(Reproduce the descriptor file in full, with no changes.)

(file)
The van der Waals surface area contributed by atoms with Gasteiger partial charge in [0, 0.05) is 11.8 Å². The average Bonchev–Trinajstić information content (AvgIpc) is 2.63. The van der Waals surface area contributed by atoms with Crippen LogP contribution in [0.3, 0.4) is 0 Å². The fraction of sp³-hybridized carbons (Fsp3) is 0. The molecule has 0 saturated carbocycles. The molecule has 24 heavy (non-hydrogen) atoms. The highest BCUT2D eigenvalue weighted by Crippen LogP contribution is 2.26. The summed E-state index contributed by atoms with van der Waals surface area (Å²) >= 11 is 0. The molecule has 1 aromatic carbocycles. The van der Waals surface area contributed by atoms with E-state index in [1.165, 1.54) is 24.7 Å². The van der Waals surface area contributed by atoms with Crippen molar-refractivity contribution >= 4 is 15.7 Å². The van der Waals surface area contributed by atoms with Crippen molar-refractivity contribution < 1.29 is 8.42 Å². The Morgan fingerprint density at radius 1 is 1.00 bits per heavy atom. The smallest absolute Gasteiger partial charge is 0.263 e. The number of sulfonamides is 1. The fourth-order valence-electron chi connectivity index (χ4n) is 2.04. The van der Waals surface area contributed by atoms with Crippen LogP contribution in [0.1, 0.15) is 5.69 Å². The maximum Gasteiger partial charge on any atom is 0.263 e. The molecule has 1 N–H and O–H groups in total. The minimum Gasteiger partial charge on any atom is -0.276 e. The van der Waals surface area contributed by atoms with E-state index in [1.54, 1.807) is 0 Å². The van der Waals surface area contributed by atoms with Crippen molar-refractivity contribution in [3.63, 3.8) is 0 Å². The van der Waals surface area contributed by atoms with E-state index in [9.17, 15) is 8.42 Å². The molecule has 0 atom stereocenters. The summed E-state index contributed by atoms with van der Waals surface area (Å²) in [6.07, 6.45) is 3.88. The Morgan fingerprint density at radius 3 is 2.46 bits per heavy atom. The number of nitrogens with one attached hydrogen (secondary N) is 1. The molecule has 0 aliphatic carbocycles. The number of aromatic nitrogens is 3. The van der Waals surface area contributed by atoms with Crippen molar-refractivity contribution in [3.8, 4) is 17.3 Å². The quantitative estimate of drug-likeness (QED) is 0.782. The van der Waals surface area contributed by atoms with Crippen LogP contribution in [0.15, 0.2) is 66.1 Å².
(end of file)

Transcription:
The van der Waals surface area contributed by atoms with Gasteiger partial charge in [0, 0.05) is 11.8 Å². The average Bonchev–Trinajstić information content (AvgIpc) is 2.63. The van der Waals surface area contributed by atoms with Crippen LogP contribution in [0.3, 0.4) is 0 Å². The fraction of sp³-hybridized carbons (Fsp3) is 0. The molecule has 0 saturated carbocycles. The molecule has 24 heavy (non-hydrogen) atoms. The highest BCUT2D eigenvalue weighted by Crippen LogP contribution is 2.26. The summed E-state index contributed by atoms with van der Waals surface area (Å²) >= 11 is 0. The molecule has 1 aromatic carbocycles. The van der Waals surface area contributed by atoms with E-state index in [1.165, 1.54) is 24.7 Å². The van der Waals surface area contributed by atoms with Crippen molar-refractivity contribution >= 4 is 15.7 Å². The van der Waals surface area contributed by atoms with Crippen molar-refractivity contribution < 1.29 is 8.42 Å². The Morgan fingerprint density at radius 1 is 1.00 bits per heavy atom. The smallest absolute Gasteiger partial charge is 0.263 e. The number of sulfonamides is 1. The fourth-order valence-electron chi connectivity index (χ4n) is 2.04. The van der Waals surface area contributed by atoms with Crippen LogP contribution in [0.1, 0.15) is 5.69 Å². The maximum Gasteiger partial charge on any atom is 0.263 e. The molecule has 1 N–H and O–H groups in total. The minimum Gasteiger partial charge on any atom is -0.276 e. The van der Waals surface area contributed by atoms with E-state index in [1.54, 1.807) is 0 Å². The van der Waals surface area contributed by atoms with Crippen molar-refractivity contribution in [3.63, 3.8) is 0 Å². The van der Waals surface area contributed by atoms with E-state index in [9.17, 15) is 8.42 Å². The molecule has 0 atom stereocenters. The summed E-state index contributed by atoms with van der Waals surface area (Å²) in [6.07, 6.45) is 3.88. The Morgan fingerprint density at radius 3 is 2.46 bits per heavy atom. The number of nitrogens with one attached hydrogen (secondary N) is 1. The molecule has 0 aliphatic carbocycles. The number of aromatic nitrogens is 3. The van der Waals surface area contributed by atoms with Crippen molar-refractivity contribution in [3.8, 4) is 17.3 Å². The quantitative estimate of drug-likeness (QED) is 0.782. The van der Waals surface area contributed by atoms with Crippen LogP contribution in [0.15, 0.2) is 66.1 Å².